Thus, the deaths. But what is curious about those not quite simultaneous deaths is, as I mentioned at the beginnning of this post, that the two rivers could be said, in their names, to stand for two different conceptions of Brazil. First, the Doce: its name used to be in the full name of the corporation which killed it, Vale. Or, as it used to be called before privatisation, Companhia Vale do Rio Doce, the Company Of the Doce River Valley. First conceived by the American mogul Percival Faquhar, the company represented a dream of development - heavy, industrial development. Where there's muck there's gold, ran the old British adage. As recently as the early 90s, institutional propaganda for Vale still beamed about the "savage" indians whom it had to deal with before laying the tracks of the dedicated railway running from mines to port. Yes, for despite the building of some steelworks, and the name of the area along the river being "Metropolitan Area of the Steel Valley" (and not the Doce Valley), most of that iron was sent overseas. Development, wildly successful (Vale is the world's largest iron miner, and second largest mining company overall), remained focused on the, some would say predatory, exploitation of natural wealth, with minimal proccessing. And it remained being run from far away. Vale's offices are in Rio de Janeiro, the former national capital, not close to the mines and railways.

Here, too, the Xingu stands almost the opposite of the Doce. Because what the name brings to the mind is, rather, the work of the Villas Bôas brothers, explorers who told the wider world about the peoples who lived in the middle course of the Xingu (hundreds of miles upstream from Altamira and the Belo Monte dam). There, in 1961, a national indigenous park was created, 27.000km2, home to fourteen different ethnicities. Both the expedition and the park represented a sea change in the relationship between the Brazilian state and the land and its peoples, replacing predation with respect. A vision for the future which included pristine rivers instead of tailings dams.  It never became fully realised; today the Xingu park is an island in a sea of pastures full of cattle and soybeans planted by automated combines; during the dictatorship, not only were those incentivated by the central government, but even wilder visions of destruction were entertained. At one point, the Hudson Institute, a conservative American think tank, even proposed, and was taken up seriously, damming the Amazon itself - engineering on a truly titanic scale, which would create a sea larger than the Caspian in the middle of the South American continent. But the vision never went away either; Brazil's network of nature preserves and indigenous areas, to which were added in this century the areas occupied by maroon communities of ex-slaves, occupies a far larger proportion of the country's land than in any other large country.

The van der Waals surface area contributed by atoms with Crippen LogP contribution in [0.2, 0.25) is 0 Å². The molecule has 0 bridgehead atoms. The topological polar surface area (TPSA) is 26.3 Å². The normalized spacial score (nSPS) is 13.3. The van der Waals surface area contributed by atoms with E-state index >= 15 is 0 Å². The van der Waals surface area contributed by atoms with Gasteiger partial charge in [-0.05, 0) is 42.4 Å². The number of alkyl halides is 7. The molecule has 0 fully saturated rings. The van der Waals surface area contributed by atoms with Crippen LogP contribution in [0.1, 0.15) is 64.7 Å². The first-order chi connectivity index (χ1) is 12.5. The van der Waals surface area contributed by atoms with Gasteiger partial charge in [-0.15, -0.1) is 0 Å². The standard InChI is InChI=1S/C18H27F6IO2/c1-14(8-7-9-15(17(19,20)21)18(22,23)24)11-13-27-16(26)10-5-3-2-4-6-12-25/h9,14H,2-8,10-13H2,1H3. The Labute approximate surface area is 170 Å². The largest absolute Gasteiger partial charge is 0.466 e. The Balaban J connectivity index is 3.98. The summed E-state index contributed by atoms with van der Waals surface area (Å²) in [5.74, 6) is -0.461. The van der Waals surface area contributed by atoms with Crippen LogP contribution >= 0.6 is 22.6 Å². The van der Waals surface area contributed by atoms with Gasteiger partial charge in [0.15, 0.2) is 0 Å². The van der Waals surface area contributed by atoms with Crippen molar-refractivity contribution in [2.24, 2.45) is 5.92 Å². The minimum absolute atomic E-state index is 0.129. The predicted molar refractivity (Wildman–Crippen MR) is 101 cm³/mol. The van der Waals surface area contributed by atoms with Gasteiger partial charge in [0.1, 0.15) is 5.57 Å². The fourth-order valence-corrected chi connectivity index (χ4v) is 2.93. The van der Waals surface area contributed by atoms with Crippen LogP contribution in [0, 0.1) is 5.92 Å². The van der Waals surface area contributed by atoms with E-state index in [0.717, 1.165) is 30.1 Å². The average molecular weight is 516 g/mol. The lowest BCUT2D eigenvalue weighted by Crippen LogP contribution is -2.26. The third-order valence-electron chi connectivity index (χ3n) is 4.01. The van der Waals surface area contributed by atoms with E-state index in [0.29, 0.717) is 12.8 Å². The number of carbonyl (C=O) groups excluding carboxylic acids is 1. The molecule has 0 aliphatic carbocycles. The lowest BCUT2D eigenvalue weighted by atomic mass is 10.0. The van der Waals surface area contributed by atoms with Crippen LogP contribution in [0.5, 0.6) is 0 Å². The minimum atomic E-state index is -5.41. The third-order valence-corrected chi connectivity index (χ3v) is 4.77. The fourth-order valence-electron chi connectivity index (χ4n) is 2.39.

The death-dirge of the two rivers, however, is a warning sign that Percival Faquhar's song is winning over the Villas Boas brothers'. Even now, there are several bills proposed at the national congress which aim to make it easier to mine despite the rights of traditional peoples and with less care for the environment; to limit the creation of new indigenous areas; to limit the creation of new nature preserves; to permit mining and other high-impact activities within preservations; to cut away swathes of preservations so new dams can be built in pristine areas of the Amazon. Those bills have the full or partial support of almost all relevant parties (there are 28 parties in Brazil's Congress, of which some ten have actual weight), including, for some of them, the centre-left Workers' Party, currently heading a tenuous government coalition - but if the government can broadly be said to be antienvironmental, the opposition is much worse.  The new, more corporation-friendly mining code, in particular, has been defended by both the Speaker of the House and the defeated presidential candidate from the rightwing PSDB using the Doce river disaster as a reason for its approval. That's not a typo.

It is hard not to see the death of those two rivers as a prefiguration of a more general massacre of all other rivers, from the sea-like Amazon to the smallest stream. But where there's life, there's hope: despite the best efforts of the organized press to make it a minor issue, public pressure has already resulted in Samarco being hit with the largest environmental fine ever, the largest preliminary bail ever, and quite likely paying for the entirety of the largest clean-up effort in the history of the country. If Brazil's rivers are to survive this century, we'll need that pressure. We'll need more Xingu parks. And, perhaps, we'll need less Vales, or, at least, less predatory ones. And for that, there's hope in the atomized, sometimes chaotic, even hysterical (there are people even now believing that a presidential decree freeing up social security monies for the disaster-struck somehow clears Samarco of any guilt) action of people on online social networks.

It's a sliver of hope. But it's hope.